Don’t quit your day job? Here’s why I haven’t…

Discussion in 'Indie Business' started by Over00, Aug 24, 2010.

  1. Over00

    Over00 New Member

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    My first game Golemizer will be 2 years old on September 14th so for the occasion I decided to share some numbers about sales, expenses and how players are spending money on an indie MMO (the first M can stand for "Mini" if you like since I don't have "Massive" numbers).

    It's up on my blog here: http://www.over00.com/?p=819

    If you want the short version I still haven't made any profit (incomes of $4027.45 and expenses of $5,981 after 22 months) but I'm far from considering it a disaster since it was a first experience (got to learn somehow eh) and the game is still online and got to a point where I don't have to look in my pockets anymore to pay for servers and maintenance. The loss is mainly due to the lack of a proper business model at launch (don't ask I guess I was just waiting for the money to fall from the sky...) though it has been "back on track" to some level since April 2009.

    I'm not looking much at the "why it didn't do better" in this post since I have already done so before (post is a bit negative but I got over it) and it gets to a point that I could sum up a lot of things by just saying that I was a newbie not having much of a clue about what I was doing.

    But like I said even though it would have been nice for the game to do better I'm still extremely happy about actually having released the game and seeing it grows for 2 years now. It's not a financial success but it sure has been a nice learning experience.

    If anyone have suggestions on how to improve this post just let me know!
     
  2. SteveZ

    Indie Author

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    I'd say quit the day job once the momentum is there. Download titles wise, imo to take that plunge is when a dev released a solid sellable title and is in the process of starting another one.

    As far as running a successful ftp mmo, I'll leave that up to Nexic :)
     
  3. cliffski

    Moderator Original Member

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    Interesting data, thanks for your post. Did you spend any money on marketing / advertising over that period?
     
  4. Jack Norton

    Indie Author

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    Thanks, interesting info. On MMO from the little I know is very rare to get a super-start, but is more income slowly going up as you add new content/polish the game.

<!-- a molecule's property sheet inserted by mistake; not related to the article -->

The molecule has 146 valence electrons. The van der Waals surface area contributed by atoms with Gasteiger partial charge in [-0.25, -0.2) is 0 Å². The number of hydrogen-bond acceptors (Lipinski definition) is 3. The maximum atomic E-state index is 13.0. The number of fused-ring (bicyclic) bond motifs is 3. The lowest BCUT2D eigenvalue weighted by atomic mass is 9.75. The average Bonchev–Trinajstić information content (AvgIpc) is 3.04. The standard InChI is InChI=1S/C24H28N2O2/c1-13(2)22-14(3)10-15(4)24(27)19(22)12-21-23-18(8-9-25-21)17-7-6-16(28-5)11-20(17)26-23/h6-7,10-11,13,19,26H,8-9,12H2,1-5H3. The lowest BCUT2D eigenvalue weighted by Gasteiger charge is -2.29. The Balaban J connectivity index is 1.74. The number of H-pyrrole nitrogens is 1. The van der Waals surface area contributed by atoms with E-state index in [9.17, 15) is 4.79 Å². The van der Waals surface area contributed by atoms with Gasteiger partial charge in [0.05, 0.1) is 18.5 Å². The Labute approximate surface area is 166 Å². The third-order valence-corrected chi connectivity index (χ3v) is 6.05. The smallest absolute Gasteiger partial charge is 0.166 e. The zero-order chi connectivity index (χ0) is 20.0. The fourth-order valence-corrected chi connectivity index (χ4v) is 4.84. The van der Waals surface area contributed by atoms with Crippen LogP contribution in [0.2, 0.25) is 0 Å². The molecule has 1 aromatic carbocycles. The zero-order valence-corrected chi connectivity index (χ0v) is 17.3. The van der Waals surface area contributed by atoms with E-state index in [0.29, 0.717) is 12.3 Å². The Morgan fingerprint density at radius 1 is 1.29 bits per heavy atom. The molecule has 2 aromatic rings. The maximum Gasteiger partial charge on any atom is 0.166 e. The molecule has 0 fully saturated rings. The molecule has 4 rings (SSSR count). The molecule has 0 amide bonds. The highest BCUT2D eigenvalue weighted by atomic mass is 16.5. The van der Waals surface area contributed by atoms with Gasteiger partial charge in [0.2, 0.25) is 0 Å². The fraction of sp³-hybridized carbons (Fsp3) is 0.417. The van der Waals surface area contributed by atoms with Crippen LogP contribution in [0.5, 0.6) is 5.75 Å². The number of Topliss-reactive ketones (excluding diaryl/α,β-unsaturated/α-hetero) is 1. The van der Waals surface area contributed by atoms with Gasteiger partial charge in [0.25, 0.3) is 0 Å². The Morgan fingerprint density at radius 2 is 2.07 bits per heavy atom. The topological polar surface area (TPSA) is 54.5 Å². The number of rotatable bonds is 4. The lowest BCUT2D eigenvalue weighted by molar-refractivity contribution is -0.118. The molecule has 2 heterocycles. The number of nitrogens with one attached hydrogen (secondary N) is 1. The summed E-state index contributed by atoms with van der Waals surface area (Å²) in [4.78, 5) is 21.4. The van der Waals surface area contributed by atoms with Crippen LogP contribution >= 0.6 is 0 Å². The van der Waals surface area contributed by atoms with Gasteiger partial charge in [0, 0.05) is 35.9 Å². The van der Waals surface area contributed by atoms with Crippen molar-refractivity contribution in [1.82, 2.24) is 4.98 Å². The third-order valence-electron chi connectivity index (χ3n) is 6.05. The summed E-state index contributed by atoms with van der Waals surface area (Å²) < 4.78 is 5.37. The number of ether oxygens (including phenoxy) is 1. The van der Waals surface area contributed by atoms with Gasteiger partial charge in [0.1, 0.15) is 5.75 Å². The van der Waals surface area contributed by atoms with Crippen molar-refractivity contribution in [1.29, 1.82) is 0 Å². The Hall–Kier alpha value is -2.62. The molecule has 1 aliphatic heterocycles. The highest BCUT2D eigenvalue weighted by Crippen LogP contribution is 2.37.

To be frank those figures would be a big failure as downloadable game, especially comparing the expenses (with downloads you don't need to spend so much on hosting).
    But my first few downloadables still made less money overall :)
     
  5. tunca

    Original Member

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    i just had a look at Golemizer, it has x100 potential than you did. once you find your biz model your full-time job will be history. for example a friend of mine had been struggling and doing numbers like yours, they made a deal with a telecom company and made ~500k$ in the first year.
     
  6. Nexic

    Indie Author

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    What I think is interesting is that your sales stats are at least going up month to month rather than down. $400 a month definitely isn't a living, but if you could keep 90% that would at least be a nice bit of supplemental income that may grow over time.

    What I don't understand is how you need to spend $240 in server costs for a game that has only seems to have around 20 people online at a time? For example, my current server costs $600/month, but can support over 3000 players online at any one time. I would look at optimizing your code and settings to take some strain off of the server and then downgrading to either a really low end dedicated machine, or even a VPS.
     
  7. ManuelMarino

    Original Member

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    I continue to think that working on multiple projects and types of games/media/products is a successful business model.

    I know teams working this way and it works.

    Talking with the CEOs, it's clear that it's very difficult to earn from a single project and maximizing the use of the skills of anyone in multiple projects is the key to success.
     
  8. Over00

    Over00 New Member

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    A tiny bit but again it was mostly some random tests I did just to get to know what was available, how it was working and what I could expect from it. I've been mostly using http://www.advertiseyourgame.com/ as it's from there I had the best conversion rate at the cheapest cost.

    But overall it's nothing much to talk about. There was a time I was mostly focusing on trying to get on portals so I left advertising behind. Again it was a lot of work (most of these make it easy for Flash games but not so much for a Javascript client, odd technology choice I know) with little results.